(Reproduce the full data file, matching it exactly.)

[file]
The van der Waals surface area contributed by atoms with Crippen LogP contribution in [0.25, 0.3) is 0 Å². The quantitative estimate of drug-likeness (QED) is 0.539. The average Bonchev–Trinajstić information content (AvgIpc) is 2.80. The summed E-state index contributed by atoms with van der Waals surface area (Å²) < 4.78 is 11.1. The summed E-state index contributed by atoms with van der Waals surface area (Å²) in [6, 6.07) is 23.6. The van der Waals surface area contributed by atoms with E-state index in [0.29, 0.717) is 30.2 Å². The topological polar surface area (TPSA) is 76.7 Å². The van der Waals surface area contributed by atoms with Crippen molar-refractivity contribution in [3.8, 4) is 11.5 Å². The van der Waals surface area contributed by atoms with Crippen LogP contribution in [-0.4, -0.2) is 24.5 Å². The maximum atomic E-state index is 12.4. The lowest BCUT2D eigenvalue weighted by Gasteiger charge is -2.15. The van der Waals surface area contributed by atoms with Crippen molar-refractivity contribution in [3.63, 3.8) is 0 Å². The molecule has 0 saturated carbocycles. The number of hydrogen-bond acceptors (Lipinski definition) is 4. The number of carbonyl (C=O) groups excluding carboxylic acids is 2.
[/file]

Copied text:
The van der Waals surface area contributed by atoms with Crippen LogP contribution in [0.25, 0.3) is 0 Å². The quantitative estimate of drug-likeness (QED) is 0.539. The average Bonchev–Trinajstić information content (AvgIpc) is 2.80. The summed E-state index contributed by atoms with van der Waals surface area (Å²) < 4.78 is 11.1. The summed E-state index contributed by atoms with van der Waals surface area (Å²) in [6, 6.07) is 23.6. The van der Waals surface area contributed by atoms with E-state index in [0.29, 0.717) is 30.2 Å². The topological polar surface area (TPSA) is 76.7 Å². The van der Waals surface area contributed by atoms with Crippen molar-refractivity contribution in [3.8, 4) is 11.5 Å². The van der Waals surface area contributed by atoms with Crippen LogP contribution in [-0.4, -0.2) is 24.5 Å². The maximum atomic E-state index is 12.4. The lowest BCUT2D eigenvalue weighted by Gasteiger charge is -2.15. The van der Waals surface area contributed by atoms with Crippen molar-refractivity contribution in [3.63, 3.8) is 0 Å². The molecule has 0 saturated carbocycles. The number of hydrogen-bond acceptors (Lipinski definition) is 4. The number of carbonyl (C=O) groups excluding carboxylic acids is 2.